I spent yesterday morning volunteering some of my time as a judge at the National History Day competition, Central Indiana District. This is the second time I’ve volunteered to judge for National History Day and I very much enjoy the experience. Last year I judged high school-aged exhibit projects; this year I judged websites created by middle school students. With both years I saw some projects that were clearly last-minute concoctions that relied too much on questionable sources such as the History Channel’s website or interviews with family members. One student even commented in an interview with me that they felt they didn’t need to read any books about their subject because there were a couple websites that provided enough information. YIKES! Nevertheless, these submissions are often the exception to the rule. Most projects are excellent and reflect months of hard work and research. It is a pleasure to help all of these students on their learning journeys.
It’s safe to say there are plenty of young students who take a keen interest in history from a young age. Tens of thousands of American students participate in National History Day annually; in Indiana there were 4,600 students who participated this year, including roughly 500 from the Central Indiana Region.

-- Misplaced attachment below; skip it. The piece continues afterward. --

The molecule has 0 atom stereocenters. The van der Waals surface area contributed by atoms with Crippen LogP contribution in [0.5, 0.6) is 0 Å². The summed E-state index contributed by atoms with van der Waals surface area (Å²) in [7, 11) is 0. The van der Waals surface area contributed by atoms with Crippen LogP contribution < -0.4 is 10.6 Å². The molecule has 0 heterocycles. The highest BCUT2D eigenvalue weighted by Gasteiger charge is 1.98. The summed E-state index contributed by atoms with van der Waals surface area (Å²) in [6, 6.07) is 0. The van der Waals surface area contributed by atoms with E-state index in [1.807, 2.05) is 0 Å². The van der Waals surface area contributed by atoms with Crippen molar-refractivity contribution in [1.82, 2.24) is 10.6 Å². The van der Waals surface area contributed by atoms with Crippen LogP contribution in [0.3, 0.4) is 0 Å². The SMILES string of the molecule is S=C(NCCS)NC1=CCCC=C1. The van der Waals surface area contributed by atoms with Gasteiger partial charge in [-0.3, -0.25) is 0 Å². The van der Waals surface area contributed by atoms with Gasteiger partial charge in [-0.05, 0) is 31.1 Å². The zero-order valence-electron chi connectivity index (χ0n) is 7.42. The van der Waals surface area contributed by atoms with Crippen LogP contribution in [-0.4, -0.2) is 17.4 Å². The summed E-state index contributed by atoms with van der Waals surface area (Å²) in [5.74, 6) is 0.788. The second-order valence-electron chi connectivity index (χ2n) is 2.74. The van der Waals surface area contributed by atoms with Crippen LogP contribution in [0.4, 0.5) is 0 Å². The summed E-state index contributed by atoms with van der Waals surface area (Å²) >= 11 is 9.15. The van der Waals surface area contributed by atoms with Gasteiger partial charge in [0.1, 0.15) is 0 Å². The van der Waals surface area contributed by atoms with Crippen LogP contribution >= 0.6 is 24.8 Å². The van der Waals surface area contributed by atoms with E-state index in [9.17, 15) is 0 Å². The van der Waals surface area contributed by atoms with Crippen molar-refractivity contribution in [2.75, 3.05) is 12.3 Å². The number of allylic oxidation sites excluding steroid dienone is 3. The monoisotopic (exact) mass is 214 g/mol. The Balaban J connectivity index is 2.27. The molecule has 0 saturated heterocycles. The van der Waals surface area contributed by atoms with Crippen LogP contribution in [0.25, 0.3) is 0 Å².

While I am pleased to see these high numbers, it is striking to analyze who is participating in National History Day and who is not. With regards to Central Indiana I find it significant that the vast majority of participants are coming from mostly white middle class public and private schools in a suburban setting. Students in the Indianapolis Public School District–the ones who live closest to the IUPUI campus in downtown Indianapolis where the competition is held–are noticeably absent from the competition. The participants of National History Day in Central Indiana don’t reflect the actual community of students within the region, and I find that regrettable.
Having spoken to several organizers of National History Day within the state I know they are concerned about the lack of participants from impoverished and under-served areas. I am not sure of the extent of their efforts in promoting National History Day in these regions, but I wonder how we as a community can encourage all students to participate in the event. Are these discrepancies reflective of a lack of awareness, a lack of interest, a lack of accessibility, or a combination of all three? I don’t have any answers, but I would like to know about efforts in others parts of the United States towards making National History Day a more inclusive event.
What do you think?